Our ability to respond to stress, to recover and build resiliency is a teachable skill. We develop resiliency and the capacity to recover through controllable, predictable, moderate challenges. In other words, a developmentally appropriate curriculum. When material is presented this way, it strengthens the core regulatory networks. A thoughtful, intentional approach to learning with a slow and complex arc over time creates adaptability, confidence and resilience.
Waldorf education is a highly evolved, complex, regenerative, healing educational system. Built on experience. Marin Waldorf School is coming to our 50 years anniversary and with that we are looking at ourselves, asking questions. It is a time for us to reflect, deepen our work and possibly course correct. Where do we need to send resources? How can we aid those who are in distress? What nutrients can we share? A Waldorf school community can be a place that offers health and well being for students, faculty and families. Ideally we can give aid to children, families and faculty struggling with the myriad of challenges facing society. The old mythos of scarcity, competition and discrimination threatens to deplete our social wellbeing. Our school communities can be places that thrive and give back allowing for reciprocity and deep relational connection. What will it take to create school communities that imitate the ancient forests wired for wisdom and care for all? Let us imagine our school as a Mother Tree, a sensing being, continually assessing and sensing where resources are needed to ensure the health of the whole.”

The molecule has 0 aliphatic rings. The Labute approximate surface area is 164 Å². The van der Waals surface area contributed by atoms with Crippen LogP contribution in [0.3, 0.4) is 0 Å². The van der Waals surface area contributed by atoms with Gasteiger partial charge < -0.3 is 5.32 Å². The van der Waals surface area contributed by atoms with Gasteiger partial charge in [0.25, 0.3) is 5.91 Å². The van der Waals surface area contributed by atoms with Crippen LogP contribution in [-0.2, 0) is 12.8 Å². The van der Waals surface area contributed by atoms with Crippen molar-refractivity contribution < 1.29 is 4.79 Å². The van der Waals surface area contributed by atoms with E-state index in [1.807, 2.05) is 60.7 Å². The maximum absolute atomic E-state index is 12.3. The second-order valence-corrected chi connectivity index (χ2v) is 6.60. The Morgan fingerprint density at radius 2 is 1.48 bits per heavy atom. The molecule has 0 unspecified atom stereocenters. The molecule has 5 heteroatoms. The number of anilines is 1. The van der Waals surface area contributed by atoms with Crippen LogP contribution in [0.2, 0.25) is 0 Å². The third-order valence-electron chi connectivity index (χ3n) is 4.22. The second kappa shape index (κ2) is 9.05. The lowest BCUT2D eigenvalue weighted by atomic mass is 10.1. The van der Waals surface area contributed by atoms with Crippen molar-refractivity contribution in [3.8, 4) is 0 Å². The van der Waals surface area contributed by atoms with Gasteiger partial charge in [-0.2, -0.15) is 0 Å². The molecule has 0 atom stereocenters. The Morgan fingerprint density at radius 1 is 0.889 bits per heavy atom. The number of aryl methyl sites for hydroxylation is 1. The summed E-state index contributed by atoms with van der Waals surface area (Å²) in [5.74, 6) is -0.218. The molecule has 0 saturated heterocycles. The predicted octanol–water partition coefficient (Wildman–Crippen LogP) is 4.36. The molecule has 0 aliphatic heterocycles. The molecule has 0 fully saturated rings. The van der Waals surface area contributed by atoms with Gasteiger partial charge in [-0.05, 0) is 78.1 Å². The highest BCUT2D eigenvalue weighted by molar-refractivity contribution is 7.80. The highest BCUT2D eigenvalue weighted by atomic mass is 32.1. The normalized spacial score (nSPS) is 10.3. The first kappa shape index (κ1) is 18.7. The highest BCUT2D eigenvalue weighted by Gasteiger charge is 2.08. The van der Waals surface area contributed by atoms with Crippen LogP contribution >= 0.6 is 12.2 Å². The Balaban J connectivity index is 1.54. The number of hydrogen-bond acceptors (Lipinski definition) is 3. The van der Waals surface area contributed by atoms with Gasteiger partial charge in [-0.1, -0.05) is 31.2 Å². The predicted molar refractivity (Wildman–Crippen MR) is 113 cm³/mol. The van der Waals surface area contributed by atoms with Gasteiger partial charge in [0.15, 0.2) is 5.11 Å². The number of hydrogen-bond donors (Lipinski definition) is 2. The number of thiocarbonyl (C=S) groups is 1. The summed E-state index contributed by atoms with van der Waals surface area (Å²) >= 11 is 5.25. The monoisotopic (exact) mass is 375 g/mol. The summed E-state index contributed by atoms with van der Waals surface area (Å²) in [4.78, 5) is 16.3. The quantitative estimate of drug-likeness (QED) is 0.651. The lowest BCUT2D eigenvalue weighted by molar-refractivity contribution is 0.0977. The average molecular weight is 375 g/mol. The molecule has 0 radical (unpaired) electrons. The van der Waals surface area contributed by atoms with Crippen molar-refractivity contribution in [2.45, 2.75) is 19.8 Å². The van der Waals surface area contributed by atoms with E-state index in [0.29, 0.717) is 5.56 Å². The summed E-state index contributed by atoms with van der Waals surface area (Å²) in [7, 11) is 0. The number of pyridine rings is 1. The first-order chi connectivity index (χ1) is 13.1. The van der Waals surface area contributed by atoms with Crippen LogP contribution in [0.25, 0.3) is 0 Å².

We can be looking for this type of Michaelmas example to share in our schools and communities that celebrate the struggle with the dogmatism of materialism. Here is a good article to understand Suzanne Simard’s “Michaelic battle”.
In our program, we are involved deeply with the work of preparing adults to be able to stand in front of the young. To work on transforming the hardening effects that the world has had on us so that we can become inwardly young, mobile in our thinking, flexible in our feeling life and act out of a belief in the good. There is a lot of inner work to be done as adults so that when we celebrate an ancient festival in a way that is pageant-like, we understand that there is real value in providing a setting for a young child to be a “participant” in something beautiful, artistic, magical and meaningful. As the adults, we know that it is more than just a fanciful reenactment—that this experience will grow and translate into real work in the world when they in turn are the adults.